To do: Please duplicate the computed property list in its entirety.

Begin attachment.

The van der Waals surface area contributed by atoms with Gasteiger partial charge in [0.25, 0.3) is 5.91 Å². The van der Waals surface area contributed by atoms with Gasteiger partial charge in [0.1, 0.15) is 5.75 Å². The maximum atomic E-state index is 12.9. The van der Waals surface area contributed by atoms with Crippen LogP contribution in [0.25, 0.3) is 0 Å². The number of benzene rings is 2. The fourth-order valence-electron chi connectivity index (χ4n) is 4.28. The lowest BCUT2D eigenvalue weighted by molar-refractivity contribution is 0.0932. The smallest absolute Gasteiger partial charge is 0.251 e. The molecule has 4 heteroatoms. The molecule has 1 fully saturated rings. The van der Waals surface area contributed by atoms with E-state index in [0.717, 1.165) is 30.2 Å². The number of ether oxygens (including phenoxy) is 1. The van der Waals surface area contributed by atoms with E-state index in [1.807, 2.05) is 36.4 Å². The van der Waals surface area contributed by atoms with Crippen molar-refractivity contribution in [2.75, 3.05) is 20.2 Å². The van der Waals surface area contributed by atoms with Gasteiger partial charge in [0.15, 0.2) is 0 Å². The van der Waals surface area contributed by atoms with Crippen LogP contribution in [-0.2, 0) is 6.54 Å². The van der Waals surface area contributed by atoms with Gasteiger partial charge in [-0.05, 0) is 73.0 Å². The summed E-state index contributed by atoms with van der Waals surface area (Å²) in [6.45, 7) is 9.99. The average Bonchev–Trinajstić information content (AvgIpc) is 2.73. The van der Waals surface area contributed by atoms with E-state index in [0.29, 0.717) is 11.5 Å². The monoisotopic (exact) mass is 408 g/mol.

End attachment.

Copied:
The van der Waals surface area contributed by atoms with Gasteiger partial charge in [0.25, 0.3) is 5.91 Å². The van der Waals surface area contributed by atoms with Gasteiger partial charge in [0.1, 0.15) is 5.75 Å². The maximum atomic E-state index is 12.9. The van der Waals surface area contributed by atoms with Crippen LogP contribution in [0.25, 0.3) is 0 Å². The number of benzene rings is 2. The fourth-order valence-electron chi connectivity index (χ4n) is 4.28. The lowest BCUT2D eigenvalue weighted by molar-refractivity contribution is 0.0932. The smallest absolute Gasteiger partial charge is 0.251 e. The molecule has 4 heteroatoms. The molecule has 1 fully saturated rings. The van der Waals surface area contributed by atoms with E-state index in [0.717, 1.165) is 30.2 Å². The number of ether oxygens (including phenoxy) is 1. The van der Waals surface area contributed by atoms with E-state index in [1.807, 2.05) is 36.4 Å². The van der Waals surface area contributed by atoms with Crippen molar-refractivity contribution in [2.75, 3.05) is 20.2 Å². The van der Waals surface area contributed by atoms with Gasteiger partial charge in [0.15, 0.2) is 0 Å². The van der Waals surface area contributed by atoms with Crippen LogP contribution in [-0.2, 0) is 6.54 Å². The van der Waals surface area contributed by atoms with Gasteiger partial charge in [-0.05, 0) is 73.0 Å². The summed E-state index contributed by atoms with van der Waals surface area (Å²) in [6.45, 7) is 9.99. The average Bonchev–Trinajstić information content (AvgIpc) is 2.73. The van der Waals surface area contributed by atoms with E-state index in [0.29, 0.717) is 11.5 Å². The monoisotopic (exact) mass is 408 g/mol.